Convenient. Only by the time the FBI found him, two months after Dad`s death, the ex-deputy was curled up in a deer blind in Blanco, shot between the eyes. Inconvenient.
The last thing in Carlon’s files was a photo of my father’s body covered with a blanket, his hand sticking out the side like it was reaching for a beer, while a grimfaced deputy held up his hand to block the camera, a little too slow.
I resealed the envelope. Then I stared at the neon beer signs over the bar until I realized Carlon was talking
"—this personal vengeance theory," he was saying, “just some ex-con with a score to settle. That’s bullshit. Christ, if Halcomb was acting alone, how come he turned up with a bullet between his eyes once the Feds start looking for him?"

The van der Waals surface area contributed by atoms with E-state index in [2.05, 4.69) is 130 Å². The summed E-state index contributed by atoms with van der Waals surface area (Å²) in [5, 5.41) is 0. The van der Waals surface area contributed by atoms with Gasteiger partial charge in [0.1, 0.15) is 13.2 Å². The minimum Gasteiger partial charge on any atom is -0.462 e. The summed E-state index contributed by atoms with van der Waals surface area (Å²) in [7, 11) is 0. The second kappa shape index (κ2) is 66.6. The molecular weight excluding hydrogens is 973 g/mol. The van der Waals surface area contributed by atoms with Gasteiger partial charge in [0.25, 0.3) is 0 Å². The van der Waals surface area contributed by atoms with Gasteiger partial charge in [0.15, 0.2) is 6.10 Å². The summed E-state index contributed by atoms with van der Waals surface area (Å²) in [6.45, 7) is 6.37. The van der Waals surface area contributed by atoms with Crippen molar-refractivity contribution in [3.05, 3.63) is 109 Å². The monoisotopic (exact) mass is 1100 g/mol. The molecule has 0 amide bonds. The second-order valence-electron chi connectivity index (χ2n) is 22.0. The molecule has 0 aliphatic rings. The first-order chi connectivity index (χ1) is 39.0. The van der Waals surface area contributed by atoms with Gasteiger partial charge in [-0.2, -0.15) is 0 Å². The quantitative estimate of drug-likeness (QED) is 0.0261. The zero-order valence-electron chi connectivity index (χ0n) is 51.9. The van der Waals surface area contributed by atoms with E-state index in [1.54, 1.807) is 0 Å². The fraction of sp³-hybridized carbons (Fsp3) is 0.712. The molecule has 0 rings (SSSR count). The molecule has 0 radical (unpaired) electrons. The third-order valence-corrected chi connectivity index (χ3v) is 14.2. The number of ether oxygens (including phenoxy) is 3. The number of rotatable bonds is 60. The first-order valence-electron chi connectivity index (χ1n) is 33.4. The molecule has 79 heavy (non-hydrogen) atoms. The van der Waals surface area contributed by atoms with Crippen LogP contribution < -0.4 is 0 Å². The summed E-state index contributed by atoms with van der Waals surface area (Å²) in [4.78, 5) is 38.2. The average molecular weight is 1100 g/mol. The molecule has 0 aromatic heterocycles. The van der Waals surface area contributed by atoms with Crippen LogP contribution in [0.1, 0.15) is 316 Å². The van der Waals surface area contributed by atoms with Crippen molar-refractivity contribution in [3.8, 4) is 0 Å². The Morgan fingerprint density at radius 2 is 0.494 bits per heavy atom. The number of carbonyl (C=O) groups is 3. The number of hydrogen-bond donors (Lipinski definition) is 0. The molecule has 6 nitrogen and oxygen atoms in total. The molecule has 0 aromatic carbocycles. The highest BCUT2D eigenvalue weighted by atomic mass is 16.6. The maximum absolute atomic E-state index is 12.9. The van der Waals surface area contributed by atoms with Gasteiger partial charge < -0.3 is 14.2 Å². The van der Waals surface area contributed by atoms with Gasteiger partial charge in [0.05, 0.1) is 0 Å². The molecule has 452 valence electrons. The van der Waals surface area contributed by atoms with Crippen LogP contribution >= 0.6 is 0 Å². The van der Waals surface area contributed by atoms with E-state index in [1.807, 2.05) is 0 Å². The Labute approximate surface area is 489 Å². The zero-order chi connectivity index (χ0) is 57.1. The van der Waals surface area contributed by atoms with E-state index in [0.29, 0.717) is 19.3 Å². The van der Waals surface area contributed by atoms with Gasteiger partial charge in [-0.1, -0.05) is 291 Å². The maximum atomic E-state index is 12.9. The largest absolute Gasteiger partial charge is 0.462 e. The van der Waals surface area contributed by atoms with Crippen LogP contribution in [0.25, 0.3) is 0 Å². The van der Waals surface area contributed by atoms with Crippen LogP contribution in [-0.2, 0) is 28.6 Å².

I ate a piece of cheesecake. Suddenly it tasted like lead.
"You’ve been doing your homework, McAffrey. You stay up last night reading these?"
Carlon shrugged. “I’m just saying. There had to be a cover-up here."
“Maybe that’s the journalist in you talking."
“My ass. Your dad was murdered and nobody ever did time for it. Not even a fucking trial. I’m just trying to help."
Years of good living had softened Carlon’s face a little, but you could still see the hard edge in his smile. His eyes were cold and blue. There was energy there, self-confidence, a harsh kind of humor. Nothing that might pass for compassion. He was still the same college kid who pushed cows down hills for fun and laughed shamelessly at racial jokes and broken limbs. He came through for his friends. He probably meant what he said about helping. But if you couldn’t use it for fun or profit it meant very little to Carlon McAffrey.